Type: Snow, Alpine, Grade III
FA: unknown
Page Views: 2,587 total · 32/month
Shared By: Seleucus on Jun 19, 2012 with updates from kenr and 1 other
Admins: Euan Cameron, Luc-514

You & This Route

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The route typically starts by taking the Tramway de Mont Blanc (TMP) from Saint-Gervais-les-Bains to Nid d'Aigle. From here, the climb follows up a rocky path to the Refuge de Tête Rousse. At this point, the route goes toward the Goûter Corridor (also known as the Grand Couloir). This Couloir is perhaps the greatest objective danger of the route as it is often peppered with rockfall. Crossing it early in the morning will help to minimize the risk of rockfall. Conversely, in the evening, the sun will often loosen the rocks higher up and the risk can be greatly increased.

Once across the couloir, climb the north ridge of the couloir (which is much less prone to rock-fall than the couloir proper) up to the Goûter Hut.

Total time from Nid d'Aiguille to Goûter Hut (4-6 hrs).

From the Goûter Refuge, head out along a very broad and gentle snow slope toward the Dôme du Goûter. From the Dôme du Goûter, head down toward the Col du Goûter.

After passing the Refuge-Bivouac Vallot, continue toward the summit on an increasingly narrow and exposed snow ridge. A final steep section will lead to the summit of Mont Blanc.

4-6 hrs from the Goûter Hut to the Mont Blanc summit.

Goûter Route from Nid d'Aigle marked in red. Picture of IGN Map.


None. There is a fixed cable across the Goûter Corridor which can be clipped into. Bring a very long sling (or use a cordelette or rope) to connect to it.

Around 4600m there is a new crevasse with a snow wall. Local guides belayed it with a fix rope but you have to step a long across the crevasse.
Has anyone skied this in spring? Can you ski the grand coulair? Any thoughts about a march ascent? Thanks Mar 9, 2013
This route is _not_ in the Vallee Blanche basin,
or anywhere near the Vallee Blanche, which is one part of the giant Mer de Glace basin containing multiple glaciers (and this route is nowhere near any of it).
. . (despite this route page being placed under the "Vallee Blanche" area page on MountainProject as of July 2017).

The start of the route (from St-Gervais-les-Bains) is nowhere near the town of Chamonix (where most visiting climbers are based), and there's no simple quick public transporation from the Chamonix valley to the start of the route. Jul 14, 2017
As of 2017 this is the "normal" route, sleeping at the Refuge du Gouter hut then going up the Bosses ridge is used by most less-technically capable + less-experienced people who want to attain the summit of the highest peak in (non-far-east) Europe.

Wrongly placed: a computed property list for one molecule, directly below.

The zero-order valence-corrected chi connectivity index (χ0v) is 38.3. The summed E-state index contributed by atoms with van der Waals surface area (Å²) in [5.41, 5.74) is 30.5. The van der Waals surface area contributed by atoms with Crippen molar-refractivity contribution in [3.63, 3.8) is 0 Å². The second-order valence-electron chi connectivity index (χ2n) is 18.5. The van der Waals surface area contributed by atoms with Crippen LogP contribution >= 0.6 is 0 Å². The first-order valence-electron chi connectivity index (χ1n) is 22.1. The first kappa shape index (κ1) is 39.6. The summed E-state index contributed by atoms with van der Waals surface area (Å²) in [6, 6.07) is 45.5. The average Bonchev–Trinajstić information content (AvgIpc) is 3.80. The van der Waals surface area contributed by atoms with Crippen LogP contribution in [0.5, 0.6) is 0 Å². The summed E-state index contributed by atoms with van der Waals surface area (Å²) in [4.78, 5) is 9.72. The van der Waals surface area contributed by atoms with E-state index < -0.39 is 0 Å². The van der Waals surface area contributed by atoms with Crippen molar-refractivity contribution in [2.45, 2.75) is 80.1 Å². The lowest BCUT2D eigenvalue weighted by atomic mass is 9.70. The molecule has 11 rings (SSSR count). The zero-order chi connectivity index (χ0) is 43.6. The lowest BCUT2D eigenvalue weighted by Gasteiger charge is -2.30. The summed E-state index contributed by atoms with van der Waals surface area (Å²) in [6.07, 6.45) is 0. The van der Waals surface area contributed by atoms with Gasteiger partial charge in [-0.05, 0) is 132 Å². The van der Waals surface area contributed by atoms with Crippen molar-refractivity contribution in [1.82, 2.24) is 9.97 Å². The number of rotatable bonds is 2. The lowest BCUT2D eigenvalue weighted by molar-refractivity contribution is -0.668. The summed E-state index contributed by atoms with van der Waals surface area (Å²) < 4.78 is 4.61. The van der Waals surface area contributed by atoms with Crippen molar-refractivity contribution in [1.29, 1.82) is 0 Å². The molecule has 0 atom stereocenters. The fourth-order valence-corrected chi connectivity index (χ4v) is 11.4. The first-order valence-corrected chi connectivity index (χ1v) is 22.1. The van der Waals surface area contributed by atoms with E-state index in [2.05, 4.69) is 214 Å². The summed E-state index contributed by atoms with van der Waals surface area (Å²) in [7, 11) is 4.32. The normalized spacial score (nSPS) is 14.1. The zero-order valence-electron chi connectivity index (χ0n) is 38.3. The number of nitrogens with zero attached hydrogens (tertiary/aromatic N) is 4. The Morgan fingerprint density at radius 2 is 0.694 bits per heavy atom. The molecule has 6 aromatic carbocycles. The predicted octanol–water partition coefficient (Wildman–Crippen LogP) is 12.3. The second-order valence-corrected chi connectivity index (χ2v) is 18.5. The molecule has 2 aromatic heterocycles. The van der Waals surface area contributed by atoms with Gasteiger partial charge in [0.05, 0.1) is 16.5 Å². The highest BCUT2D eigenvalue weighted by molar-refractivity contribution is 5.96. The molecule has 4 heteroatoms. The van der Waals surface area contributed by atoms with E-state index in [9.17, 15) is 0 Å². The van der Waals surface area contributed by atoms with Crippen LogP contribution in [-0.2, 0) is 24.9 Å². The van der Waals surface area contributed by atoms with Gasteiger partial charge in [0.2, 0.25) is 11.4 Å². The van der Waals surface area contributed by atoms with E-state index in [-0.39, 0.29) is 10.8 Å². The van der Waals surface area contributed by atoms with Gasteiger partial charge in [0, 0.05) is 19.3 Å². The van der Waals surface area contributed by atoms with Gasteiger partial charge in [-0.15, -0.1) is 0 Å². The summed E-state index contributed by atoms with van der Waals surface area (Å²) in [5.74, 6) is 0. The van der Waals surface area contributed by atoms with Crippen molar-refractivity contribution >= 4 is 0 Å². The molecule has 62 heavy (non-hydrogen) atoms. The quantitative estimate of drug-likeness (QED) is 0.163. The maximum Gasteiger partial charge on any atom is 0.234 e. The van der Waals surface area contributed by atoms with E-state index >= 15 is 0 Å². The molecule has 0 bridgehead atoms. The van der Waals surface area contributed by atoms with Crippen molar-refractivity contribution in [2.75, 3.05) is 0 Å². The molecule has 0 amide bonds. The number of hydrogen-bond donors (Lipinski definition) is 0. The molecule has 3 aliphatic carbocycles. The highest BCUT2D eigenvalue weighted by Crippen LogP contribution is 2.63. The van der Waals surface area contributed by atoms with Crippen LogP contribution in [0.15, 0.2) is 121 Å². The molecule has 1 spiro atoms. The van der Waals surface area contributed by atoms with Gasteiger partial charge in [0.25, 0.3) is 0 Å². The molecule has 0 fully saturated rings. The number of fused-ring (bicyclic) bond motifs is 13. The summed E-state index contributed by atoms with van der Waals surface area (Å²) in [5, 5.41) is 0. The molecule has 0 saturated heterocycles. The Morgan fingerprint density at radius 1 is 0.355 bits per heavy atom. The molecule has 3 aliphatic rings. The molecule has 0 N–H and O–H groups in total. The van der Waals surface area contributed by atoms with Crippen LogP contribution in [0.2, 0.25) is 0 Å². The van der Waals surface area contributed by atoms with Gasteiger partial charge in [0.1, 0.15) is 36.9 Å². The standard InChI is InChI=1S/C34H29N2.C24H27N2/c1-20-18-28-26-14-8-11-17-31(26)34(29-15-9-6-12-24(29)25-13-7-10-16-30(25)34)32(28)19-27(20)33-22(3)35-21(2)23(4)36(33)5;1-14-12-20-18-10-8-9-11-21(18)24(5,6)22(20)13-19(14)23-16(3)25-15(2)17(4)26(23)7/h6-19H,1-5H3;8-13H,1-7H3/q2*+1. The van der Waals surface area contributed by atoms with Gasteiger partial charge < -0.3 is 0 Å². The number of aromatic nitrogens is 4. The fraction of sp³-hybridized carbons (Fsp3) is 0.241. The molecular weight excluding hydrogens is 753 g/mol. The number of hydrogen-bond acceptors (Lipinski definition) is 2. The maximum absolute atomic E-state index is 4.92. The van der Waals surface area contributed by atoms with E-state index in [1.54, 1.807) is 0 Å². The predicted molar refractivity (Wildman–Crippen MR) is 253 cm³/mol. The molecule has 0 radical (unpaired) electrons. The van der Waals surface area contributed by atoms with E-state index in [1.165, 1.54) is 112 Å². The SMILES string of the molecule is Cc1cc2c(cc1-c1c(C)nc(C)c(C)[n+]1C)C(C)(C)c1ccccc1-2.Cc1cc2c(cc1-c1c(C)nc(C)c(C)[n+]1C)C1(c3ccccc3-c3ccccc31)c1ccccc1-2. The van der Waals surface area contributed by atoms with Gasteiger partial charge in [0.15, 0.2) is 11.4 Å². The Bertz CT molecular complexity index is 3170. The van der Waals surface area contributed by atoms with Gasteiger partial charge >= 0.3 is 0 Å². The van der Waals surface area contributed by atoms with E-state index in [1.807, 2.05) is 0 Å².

Another source of information and reports is the big well-known western European website CampToCamp.

Though as the summers get hotter, this frequenting has been questioned, because of rocks melting loose above and tumbling down over one of the key sections. So once in the last couple of years the huts supporting the route were closed for part of the season. So check ahead.

For some ideas about alternate routes to the summit of Mont Blanc, see this Mont Blanc page on MountainProject. Jul 14, 2017
This "Gouter" / "Arete des Bosses" route is not normally thought of as a ski mountaineering route. It is rather difficult to access during ski season (including the month of March). I sort of remember that the upper section (Arete des Bosses) is listed as an "extreme" ski descent, perhaps skied only once. Never heard of anyone skiing the Grand Couloir (but perhaps that's been skied once also).

The "normal" ski mountaineering route is to take the lift up to the Plan de l'Aiguille mid-station, then go (mostly on skis) through a seriously crevassed section (La Jonction), up to the Refuge des Grands Mulets hut to sleep. With an early morning start, climb up the North ridge of the Dome du Gouter (which avoids spending lots of time under serac-fall hazard). Optionally deposit skis at the Col de Dome or Bivouac Vallot just above it, then on foot up the Bosses ridge (Arete des Bosses) to the summit of Mont Blanc. From here (if very good snow conditions) could do a ski descent of the North face or the Corridor, or most parties return on foot (carrying their skis?) down the ridge back to Col de Dome, then ski down the Grands Mulets glacier (spending only a short time under the serac-fall hazard) past the Refuge des Grands Mulets hut, and then return to the Plan de l'Aiguille lift station.

Ken Jul 14, 2017